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Six Top Tips For Picking Stocks


8 October 2021

The editorial below reflects the views of the editorial contributor only and content may be out of date. This article is sourced from a previous JUNO issue. JUNO’s content comes from sources that it considers accurate, but we do not guarantee that the content is accurate. Charts are visually indicative only. JUNO does not contain financial advice as defined by the Financial Advisers Act 2008. Consult a suitably qualified financial adviser before making investment decisions.

By Mark Devcich

So you’ve decided you want to invest in the stock market. But what should you think about next? Mark Devcich shares six fundamental tips for budding investors.

1. Understand how the company makes money

Understand what products and services the company sells, who their customers and suppliers are, and how they get paid. Remember you are investing in a business and not a stock.

Stock prices are far more volatile than the underlying financial results of the business. By understanding the business you’re investing in, you are less likely to panic if the stock price falls. If you don’t understand how the company works then forget those investment plans and look for something you do understand.

You don’t need to invest in all companies on the stock exchange, so only choose those companies you think you know something about. If you feel this is too difficult, buy an index fund that tracks the market return.

2. Ensure the company is sustainable and doesn’t have too much debt

When a company has too much debt, it means shareholders’ options are limited. Banks can often withdraw their financial support too. During the Global Financial Crisis, many heavily indebted companies were forced to sell assets to repay debt. This wiped out any returns for investors.

Lower levels of debt supported by real assets — such as property or strong cash flows — mean a company’s destiny is in its own hands.

3. Make sure there’s sufficient diversity in your portfolio

As with any investment, it is dangerous to have all your eggs in one basket. It’s wise to spread risk by investing in at least three different industry groups. That way, if one industry is suffering a downturn, the other sectors you’ve invested in are less likely to also be impacted.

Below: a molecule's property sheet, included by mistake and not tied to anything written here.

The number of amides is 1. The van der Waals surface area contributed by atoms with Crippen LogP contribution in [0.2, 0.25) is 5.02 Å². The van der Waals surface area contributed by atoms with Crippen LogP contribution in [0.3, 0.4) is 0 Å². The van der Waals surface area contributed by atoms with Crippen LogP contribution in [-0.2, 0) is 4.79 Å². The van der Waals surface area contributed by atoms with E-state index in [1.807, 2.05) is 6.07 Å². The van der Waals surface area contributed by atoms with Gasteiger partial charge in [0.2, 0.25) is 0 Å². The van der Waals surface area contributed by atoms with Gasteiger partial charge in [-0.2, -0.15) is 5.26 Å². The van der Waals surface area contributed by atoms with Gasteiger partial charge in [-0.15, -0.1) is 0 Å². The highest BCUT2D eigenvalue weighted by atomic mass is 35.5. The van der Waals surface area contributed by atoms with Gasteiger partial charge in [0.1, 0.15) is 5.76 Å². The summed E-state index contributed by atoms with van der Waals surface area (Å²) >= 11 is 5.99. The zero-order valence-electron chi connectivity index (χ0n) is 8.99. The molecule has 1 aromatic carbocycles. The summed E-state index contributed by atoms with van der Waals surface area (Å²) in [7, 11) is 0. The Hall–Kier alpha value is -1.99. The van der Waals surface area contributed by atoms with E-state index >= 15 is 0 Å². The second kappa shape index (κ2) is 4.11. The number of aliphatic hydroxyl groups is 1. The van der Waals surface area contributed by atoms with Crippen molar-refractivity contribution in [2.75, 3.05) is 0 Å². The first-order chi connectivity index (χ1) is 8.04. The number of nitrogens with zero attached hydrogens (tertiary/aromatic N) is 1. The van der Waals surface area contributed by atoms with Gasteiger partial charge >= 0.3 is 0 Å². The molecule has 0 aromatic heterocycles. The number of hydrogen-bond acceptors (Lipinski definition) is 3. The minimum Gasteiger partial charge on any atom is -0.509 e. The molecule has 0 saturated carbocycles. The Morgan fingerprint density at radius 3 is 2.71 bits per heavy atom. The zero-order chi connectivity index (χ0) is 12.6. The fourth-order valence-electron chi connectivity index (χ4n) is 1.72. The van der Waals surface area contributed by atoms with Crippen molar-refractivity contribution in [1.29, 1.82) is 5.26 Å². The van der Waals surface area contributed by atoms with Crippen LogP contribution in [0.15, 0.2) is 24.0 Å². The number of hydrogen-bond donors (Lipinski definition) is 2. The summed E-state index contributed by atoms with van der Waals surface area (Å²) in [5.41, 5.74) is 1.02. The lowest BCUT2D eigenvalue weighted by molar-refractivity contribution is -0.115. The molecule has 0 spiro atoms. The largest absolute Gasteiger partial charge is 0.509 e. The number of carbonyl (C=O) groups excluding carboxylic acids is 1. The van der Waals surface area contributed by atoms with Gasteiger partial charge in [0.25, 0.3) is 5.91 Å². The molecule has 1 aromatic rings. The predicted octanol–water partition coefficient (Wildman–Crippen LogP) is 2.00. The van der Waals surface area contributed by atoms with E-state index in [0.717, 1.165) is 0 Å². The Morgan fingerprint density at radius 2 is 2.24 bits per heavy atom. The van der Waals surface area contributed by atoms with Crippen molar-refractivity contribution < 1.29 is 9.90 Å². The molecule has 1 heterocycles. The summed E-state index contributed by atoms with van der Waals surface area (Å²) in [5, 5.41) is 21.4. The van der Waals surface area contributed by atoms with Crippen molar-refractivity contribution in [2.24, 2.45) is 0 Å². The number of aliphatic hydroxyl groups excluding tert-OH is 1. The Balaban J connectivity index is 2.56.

Research shows that a portfolio of 10 stocks will result in lower levels of volatility. While volatility continues to fall when more than 10 stocks are held, it does so at a lower rate. The more stocks you hold, the more your transaction (such as brokerage) costs increase. You also need to dedicate more time to adequately follow the companies in your portfolio.

4. Look for a company where the management team has ‘skin in the game’

Invest in companies where the management teams’ interests are aligned with those of external shareholders. For example, where management owns a significant shareholding in the company, or their remuneration structure incentivises shareholder wealth creation.

Research suggests that companies with more management share ownership tend to have a greater focus on the long term and achieve better shareholder returns.

5. Buy companies that are market leaders or have demonstrated a track record of wealth creation

Stocks that are market leaders often have characteristics that make it difficult for competitors to displace them. These characteristics are called ‘moats’. Moats restrict competitors from entering the market, which means the company can continue to generate higher profits.

Companies with these competitive advantages experience long periods of growth and produce good, sustainable returns for shareholders.

6. Buy stocks when they are out of favour — it’s often a good thing

Buy your stocks as you would buy your groceries — when they are on sale. You’re likely to achieve significant returns if you do the opposite of the crowd: for example, buying stocks in a market panic and selling stocks in a market bubble. Psychologically this is hard to do, but it is crucial to achieving above-average, long-term investment returns.

Informed Investor's content comes from sources that Informed Investor magazine considers accurate, but we do not guarantee its accuracy. Charts in Informed Investor are visually indicative, not exact. The content of Informed Investor is intended as general information only, and you use it at your own risk.


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